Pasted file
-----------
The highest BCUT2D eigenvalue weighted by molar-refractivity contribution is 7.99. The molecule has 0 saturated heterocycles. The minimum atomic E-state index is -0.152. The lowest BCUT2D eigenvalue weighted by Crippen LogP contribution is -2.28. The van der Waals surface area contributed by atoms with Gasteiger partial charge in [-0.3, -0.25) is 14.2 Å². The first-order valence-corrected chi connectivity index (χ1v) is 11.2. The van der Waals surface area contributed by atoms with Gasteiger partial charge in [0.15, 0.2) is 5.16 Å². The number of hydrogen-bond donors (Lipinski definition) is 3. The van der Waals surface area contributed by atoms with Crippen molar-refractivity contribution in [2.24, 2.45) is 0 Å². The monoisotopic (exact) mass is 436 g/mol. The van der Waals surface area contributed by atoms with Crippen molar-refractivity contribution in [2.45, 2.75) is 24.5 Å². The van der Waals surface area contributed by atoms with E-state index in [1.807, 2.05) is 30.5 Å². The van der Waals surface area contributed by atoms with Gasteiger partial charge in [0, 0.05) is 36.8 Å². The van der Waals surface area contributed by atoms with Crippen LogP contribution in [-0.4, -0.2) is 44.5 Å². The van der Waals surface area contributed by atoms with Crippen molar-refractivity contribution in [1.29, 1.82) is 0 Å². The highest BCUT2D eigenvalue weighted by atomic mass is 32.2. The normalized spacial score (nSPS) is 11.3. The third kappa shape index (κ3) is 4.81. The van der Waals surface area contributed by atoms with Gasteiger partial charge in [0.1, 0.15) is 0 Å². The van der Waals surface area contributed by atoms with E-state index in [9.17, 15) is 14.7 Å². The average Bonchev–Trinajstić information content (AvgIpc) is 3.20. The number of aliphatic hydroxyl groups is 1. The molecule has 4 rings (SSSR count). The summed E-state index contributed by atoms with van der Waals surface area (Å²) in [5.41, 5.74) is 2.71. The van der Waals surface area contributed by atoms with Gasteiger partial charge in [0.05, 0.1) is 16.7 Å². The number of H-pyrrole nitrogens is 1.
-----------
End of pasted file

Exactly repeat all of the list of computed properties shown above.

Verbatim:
The highest BCUT2D eigenvalue weighted by molar-refractivity contribution is 7.99. The molecule has 0 saturated heterocycles. The minimum atomic E-state index is -0.152. The lowest BCUT2D eigenvalue weighted by Crippen LogP contribution is -2.28. The van der Waals surface area contributed by atoms with Gasteiger partial charge in [-0.3, -0.25) is 14.2 Å². The first-order valence-corrected chi connectivity index (χ1v) is 11.2. The van der Waals surface area contributed by atoms with Gasteiger partial charge in [0.15, 0.2) is 5.16 Å². The number of hydrogen-bond donors (Lipinski definition) is 3. The van der Waals surface area contributed by atoms with Crippen molar-refractivity contribution in [2.24, 2.45) is 0 Å². The monoisotopic (exact) mass is 436 g/mol. The van der Waals surface area contributed by atoms with Crippen molar-refractivity contribution in [2.45, 2.75) is 24.5 Å². The van der Waals surface area contributed by atoms with E-state index in [1.807, 2.05) is 30.5 Å². The van der Waals surface area contributed by atoms with Gasteiger partial charge in [0, 0.05) is 36.8 Å². The van der Waals surface area contributed by atoms with Crippen LogP contribution in [-0.4, -0.2) is 44.5 Å². The van der Waals surface area contributed by atoms with Crippen molar-refractivity contribution in [1.29, 1.82) is 0 Å². The highest BCUT2D eigenvalue weighted by atomic mass is 32.2. The normalized spacial score (nSPS) is 11.3. The third kappa shape index (κ3) is 4.81. The van der Waals surface area contributed by atoms with Gasteiger partial charge in [0.1, 0.15) is 0 Å². The van der Waals surface area contributed by atoms with E-state index in [9.17, 15) is 14.7 Å². The average Bonchev–Trinajstić information content (AvgIpc) is 3.20. The number of aliphatic hydroxyl groups is 1. The molecule has 4 rings (SSSR count). The summed E-state index contributed by atoms with van der Waals surface area (Å²) in [5.41, 5.74) is 2.71. The van der Waals surface area contributed by atoms with Gasteiger partial charge in [0.05, 0.1) is 16.7 Å². The number of H-pyrrole nitrogens is 1.